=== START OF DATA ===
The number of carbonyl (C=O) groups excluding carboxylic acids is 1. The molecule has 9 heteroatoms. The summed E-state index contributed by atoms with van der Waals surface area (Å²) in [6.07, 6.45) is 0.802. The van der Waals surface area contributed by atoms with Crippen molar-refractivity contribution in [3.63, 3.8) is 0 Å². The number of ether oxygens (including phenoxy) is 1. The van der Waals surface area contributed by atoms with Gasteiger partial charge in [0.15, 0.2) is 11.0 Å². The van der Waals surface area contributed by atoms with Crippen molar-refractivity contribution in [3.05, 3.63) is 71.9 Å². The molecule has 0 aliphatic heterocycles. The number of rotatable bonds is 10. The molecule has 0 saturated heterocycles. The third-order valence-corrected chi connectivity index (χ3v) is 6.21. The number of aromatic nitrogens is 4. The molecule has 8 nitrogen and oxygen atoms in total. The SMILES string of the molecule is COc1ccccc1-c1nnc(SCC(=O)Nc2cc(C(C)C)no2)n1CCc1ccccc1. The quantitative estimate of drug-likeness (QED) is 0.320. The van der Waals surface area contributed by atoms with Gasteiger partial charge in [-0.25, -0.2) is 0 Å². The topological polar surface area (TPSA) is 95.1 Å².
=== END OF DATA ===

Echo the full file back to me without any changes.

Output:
The number of carbonyl (C=O) groups excluding carboxylic acids is 1. The molecule has 9 heteroatoms. The summed E-state index contributed by atoms with van der Waals surface area (Å²) in [6.07, 6.45) is 0.802. The van der Waals surface area contributed by atoms with Crippen molar-refractivity contribution in [3.63, 3.8) is 0 Å². The number of ether oxygens (including phenoxy) is 1. The van der Waals surface area contributed by atoms with Gasteiger partial charge in [0.15, 0.2) is 11.0 Å². The van der Waals surface area contributed by atoms with Crippen molar-refractivity contribution in [3.05, 3.63) is 71.9 Å². The molecule has 0 aliphatic heterocycles. The number of rotatable bonds is 10. The molecule has 0 saturated heterocycles. The third-order valence-corrected chi connectivity index (χ3v) is 6.21. The number of aromatic nitrogens is 4. The molecule has 8 nitrogen and oxygen atoms in total. The SMILES string of the molecule is COc1ccccc1-c1nnc(SCC(=O)Nc2cc(C(C)C)no2)n1CCc1ccccc1. The quantitative estimate of drug-likeness (QED) is 0.320. The van der Waals surface area contributed by atoms with Gasteiger partial charge in [-0.25, -0.2) is 0 Å². The topological polar surface area (TPSA) is 95.1 Å².